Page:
is different from any cell in the parent memory m
--
and get r m'
and set r y m'
really access that very
cell r
. The correctness of get
and set
is hence tied up
to the third function, new
: that new
really creates fresh references.
Expressing and using this freshness property in types is the real challenge.
Memory.hs [4K]
First-class memory module used in the probabilistic programming language Hakaru10.
In this implementation the reference Ref acts as a cache for the stored value.
Probabilistic programming using first-class stores and first-class continuations
gensyms
) a fresh type variable and watches for its
scope, following the proof rule for universal introduction. Due to
this implementation, rank-2 polymorphism has been used (some would say
abused) to express static capabilities and assure a wide variety of
safety properties statically, including:In each of these applications, the fresh types generated by the type checker seems to reflect fresh values generated by the program at run time. For example, when generating code as a first-order data structure, we need gensym not only at the type level to ensure lexical scope but also at the value level to make unique concrete variable names. Can dependent types expose and eliminate this reflection for the superfluous encoding that it is? In other words, can our code for generating fresh values be reused during type checking to assure their safety properties more directly? In particular, whereas generated types are only implicitly fresh and are equipped with no operations, generated values are explicitly fresh and are equipped with operations such as comparison. Can we use generated variable names to automate weakening?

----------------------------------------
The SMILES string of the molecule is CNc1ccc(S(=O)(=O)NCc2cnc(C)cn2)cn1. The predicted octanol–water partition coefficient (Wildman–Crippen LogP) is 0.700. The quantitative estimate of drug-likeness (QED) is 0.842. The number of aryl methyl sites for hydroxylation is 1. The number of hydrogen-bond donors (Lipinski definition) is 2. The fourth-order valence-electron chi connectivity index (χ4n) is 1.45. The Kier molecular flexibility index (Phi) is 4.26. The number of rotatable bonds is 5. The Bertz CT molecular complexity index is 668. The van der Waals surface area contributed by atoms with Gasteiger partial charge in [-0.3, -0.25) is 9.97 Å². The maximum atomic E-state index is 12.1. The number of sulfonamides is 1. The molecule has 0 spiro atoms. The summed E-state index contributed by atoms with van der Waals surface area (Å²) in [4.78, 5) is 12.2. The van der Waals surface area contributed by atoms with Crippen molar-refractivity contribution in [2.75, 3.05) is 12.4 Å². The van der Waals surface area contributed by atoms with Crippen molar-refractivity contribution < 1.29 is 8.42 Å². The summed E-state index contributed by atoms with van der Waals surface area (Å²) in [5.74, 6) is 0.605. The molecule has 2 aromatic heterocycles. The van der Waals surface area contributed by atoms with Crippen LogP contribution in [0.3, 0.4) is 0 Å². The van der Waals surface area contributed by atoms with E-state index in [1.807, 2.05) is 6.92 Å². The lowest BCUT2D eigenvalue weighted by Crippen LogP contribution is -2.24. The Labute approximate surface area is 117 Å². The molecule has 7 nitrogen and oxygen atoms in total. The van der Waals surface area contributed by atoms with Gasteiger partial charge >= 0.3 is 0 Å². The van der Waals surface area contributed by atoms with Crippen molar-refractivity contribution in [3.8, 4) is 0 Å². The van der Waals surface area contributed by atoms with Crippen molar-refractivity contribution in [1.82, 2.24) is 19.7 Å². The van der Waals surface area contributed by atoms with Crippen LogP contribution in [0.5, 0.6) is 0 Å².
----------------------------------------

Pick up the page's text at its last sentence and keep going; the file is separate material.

Joint work with Chung-chieh Shan.
Lightweight Dependent-type Programming
Lightweight monadic regions
A few applications of fresh type variables, not counting the ST monad
oleg-at-okmij.org
Your comments, problem reports, questions are very welcome!